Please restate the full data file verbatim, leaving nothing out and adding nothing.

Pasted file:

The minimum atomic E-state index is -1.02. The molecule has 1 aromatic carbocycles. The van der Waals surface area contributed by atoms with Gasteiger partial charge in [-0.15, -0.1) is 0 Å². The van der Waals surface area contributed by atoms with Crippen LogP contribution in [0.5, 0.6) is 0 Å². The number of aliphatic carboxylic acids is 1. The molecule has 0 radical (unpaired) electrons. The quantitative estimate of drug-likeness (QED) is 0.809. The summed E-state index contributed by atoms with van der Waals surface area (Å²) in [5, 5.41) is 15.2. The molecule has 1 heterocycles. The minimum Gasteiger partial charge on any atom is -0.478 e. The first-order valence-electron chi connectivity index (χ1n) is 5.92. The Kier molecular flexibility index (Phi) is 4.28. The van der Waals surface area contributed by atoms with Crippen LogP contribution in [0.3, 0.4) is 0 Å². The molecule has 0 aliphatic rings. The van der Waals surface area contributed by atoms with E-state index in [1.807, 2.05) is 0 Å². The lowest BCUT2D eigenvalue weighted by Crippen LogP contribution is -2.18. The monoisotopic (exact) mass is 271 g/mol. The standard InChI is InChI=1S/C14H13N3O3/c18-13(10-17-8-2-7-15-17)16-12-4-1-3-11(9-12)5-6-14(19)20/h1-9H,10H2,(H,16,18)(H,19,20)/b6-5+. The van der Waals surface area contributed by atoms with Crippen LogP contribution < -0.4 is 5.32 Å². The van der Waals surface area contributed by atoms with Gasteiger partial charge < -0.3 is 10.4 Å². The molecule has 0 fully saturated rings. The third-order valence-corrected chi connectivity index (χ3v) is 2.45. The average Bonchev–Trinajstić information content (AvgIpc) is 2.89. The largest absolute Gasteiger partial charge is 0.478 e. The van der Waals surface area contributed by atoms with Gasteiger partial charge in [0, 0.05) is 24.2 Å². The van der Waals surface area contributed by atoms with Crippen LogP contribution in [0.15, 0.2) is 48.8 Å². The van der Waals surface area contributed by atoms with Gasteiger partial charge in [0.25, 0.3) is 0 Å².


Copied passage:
The minimum atomic E-state index is -1.02. The molecule has 1 aromatic carbocycles. The van der Waals surface area contributed by atoms with Gasteiger partial charge in [-0.15, -0.1) is 0 Å². The van der Waals surface area contributed by atoms with Crippen LogP contribution in [0.5, 0.6) is 0 Å². The number of aliphatic carboxylic acids is 1. The molecule has 0 radical (unpaired) electrons. The quantitative estimate of drug-likeness (QED) is 0.809. The summed E-state index contributed by atoms with van der Waals surface area (Å²) in [5, 5.41) is 15.2. The molecule has 1 heterocycles. The minimum Gasteiger partial charge on any atom is -0.478 e. The first-order valence-electron chi connectivity index (χ1n) is 5.92. The Kier molecular flexibility index (Phi) is 4.28. The van der Waals surface area contributed by atoms with Crippen LogP contribution in [0.3, 0.4) is 0 Å². The molecule has 0 aliphatic rings. The van der Waals surface area contributed by atoms with E-state index in [1.807, 2.05) is 0 Å². The lowest BCUT2D eigenvalue weighted by Crippen LogP contribution is -2.18. The monoisotopic (exact) mass is 271 g/mol. The standard InChI is InChI=1S/C14H13N3O3/c18-13(10-17-8-2-7-15-17)16-12-4-1-3-11(9-12)5-6-14(19)20/h1-9H,10H2,(H,16,18)(H,19,20)/b6-5+. The van der Waals surface area contributed by atoms with Crippen LogP contribution < -0.4 is 5.32 Å². The van der Waals surface area contributed by atoms with Gasteiger partial charge < -0.3 is 10.4 Å². The molecule has 0 fully saturated rings. The third-order valence-corrected chi connectivity index (χ3v) is 2.45. The average Bonchev–Trinajstić information content (AvgIpc) is 2.89. The largest absolute Gasteiger partial charge is 0.478 e. The van der Waals surface area contributed by atoms with Gasteiger partial charge in [0, 0.05) is 24.2 Å². The van der Waals surface area contributed by atoms with Crippen LogP contribution in [0.15, 0.2) is 48.8 Å². The van der Waals surface area contributed by atoms with Gasteiger partial charge in [0.25, 0.3) is 0 Å².